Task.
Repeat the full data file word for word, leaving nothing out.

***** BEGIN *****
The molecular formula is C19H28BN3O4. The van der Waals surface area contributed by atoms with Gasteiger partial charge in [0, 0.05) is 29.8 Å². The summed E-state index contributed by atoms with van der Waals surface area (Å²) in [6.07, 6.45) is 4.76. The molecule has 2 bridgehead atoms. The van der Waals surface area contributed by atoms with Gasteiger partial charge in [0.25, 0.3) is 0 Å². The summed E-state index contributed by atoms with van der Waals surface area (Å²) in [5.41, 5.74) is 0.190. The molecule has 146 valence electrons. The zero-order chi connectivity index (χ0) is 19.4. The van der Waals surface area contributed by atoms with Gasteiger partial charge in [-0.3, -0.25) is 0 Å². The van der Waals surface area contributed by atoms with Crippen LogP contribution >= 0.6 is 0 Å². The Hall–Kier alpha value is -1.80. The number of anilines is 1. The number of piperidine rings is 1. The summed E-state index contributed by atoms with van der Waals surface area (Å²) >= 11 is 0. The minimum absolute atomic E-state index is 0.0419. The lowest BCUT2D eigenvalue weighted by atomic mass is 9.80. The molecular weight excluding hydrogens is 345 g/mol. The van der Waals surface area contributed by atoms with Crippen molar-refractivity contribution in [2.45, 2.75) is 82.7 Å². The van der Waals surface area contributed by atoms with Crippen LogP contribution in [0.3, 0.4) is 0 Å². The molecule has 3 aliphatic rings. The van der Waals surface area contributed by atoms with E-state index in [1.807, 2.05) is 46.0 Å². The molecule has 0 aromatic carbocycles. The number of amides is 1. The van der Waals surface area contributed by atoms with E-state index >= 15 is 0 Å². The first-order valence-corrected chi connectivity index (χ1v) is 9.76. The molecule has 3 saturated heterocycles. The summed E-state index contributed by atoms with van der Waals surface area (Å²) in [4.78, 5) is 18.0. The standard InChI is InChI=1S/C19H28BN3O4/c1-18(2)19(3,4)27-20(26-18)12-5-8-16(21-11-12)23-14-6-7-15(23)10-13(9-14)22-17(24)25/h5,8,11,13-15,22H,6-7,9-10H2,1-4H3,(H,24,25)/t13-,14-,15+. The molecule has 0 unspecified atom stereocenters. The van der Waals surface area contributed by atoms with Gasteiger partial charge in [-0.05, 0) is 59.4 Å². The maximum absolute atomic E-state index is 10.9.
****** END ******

The molecular formula is C19H28BN3O4. The van der Waals surface area contributed by atoms with Gasteiger partial charge in [0, 0.05) is 29.8 Å². The summed E-state index contributed by atoms with van der Waals surface area (Å²) in [6.07, 6.45) is 4.76. The molecule has 2 bridgehead atoms. The van der Waals surface area contributed by atoms with Gasteiger partial charge in [0.25, 0.3) is 0 Å². The summed E-state index contributed by atoms with van der Waals surface area (Å²) in [5.41, 5.74) is 0.190. The molecule has 146 valence electrons. The zero-order chi connectivity index (χ0) is 19.4. The van der Waals surface area contributed by atoms with Gasteiger partial charge in [-0.3, -0.25) is 0 Å². The van der Waals surface area contributed by atoms with Crippen LogP contribution >= 0.6 is 0 Å². The Hall–Kier alpha value is -1.80. The number of anilines is 1. The number of piperidine rings is 1. The summed E-state index contributed by atoms with van der Waals surface area (Å²) >= 11 is 0. The minimum absolute atomic E-state index is 0.0419. The lowest BCUT2D eigenvalue weighted by atomic mass is 9.80. The molecular weight excluding hydrogens is 345 g/mol. The van der Waals surface area contributed by atoms with Crippen molar-refractivity contribution in [2.45, 2.75) is 82.7 Å². The van der Waals surface area contributed by atoms with Crippen LogP contribution in [0.3, 0.4) is 0 Å². The molecule has 3 aliphatic rings. The van der Waals surface area contributed by atoms with E-state index in [1.807, 2.05) is 46.0 Å². The molecule has 0 aromatic carbocycles. The number of amides is 1. The van der Waals surface area contributed by atoms with E-state index >= 15 is 0 Å². The first-order valence-corrected chi connectivity index (χ1v) is 9.76. The molecule has 3 saturated heterocycles. The summed E-state index contributed by atoms with van der Waals surface area (Å²) in [4.78, 5) is 18.0. The standard InChI is InChI=1S/C19H28BN3O4/c1-18(2)19(3,4)27-20(26-18)12-5-8-16(21-11-12)23-14-6-7-15(23)10-13(9-14)22-17(24)25/h5,8,11,13-15,22H,6-7,9-10H2,1-4H3,(H,24,25)/t13-,14-,15+. The molecule has 0 unspecified atom stereocenters. The van der Waals surface area contributed by atoms with Gasteiger partial charge in [-0.05, 0) is 59.4 Å². The maximum absolute atomic E-state index is 10.9.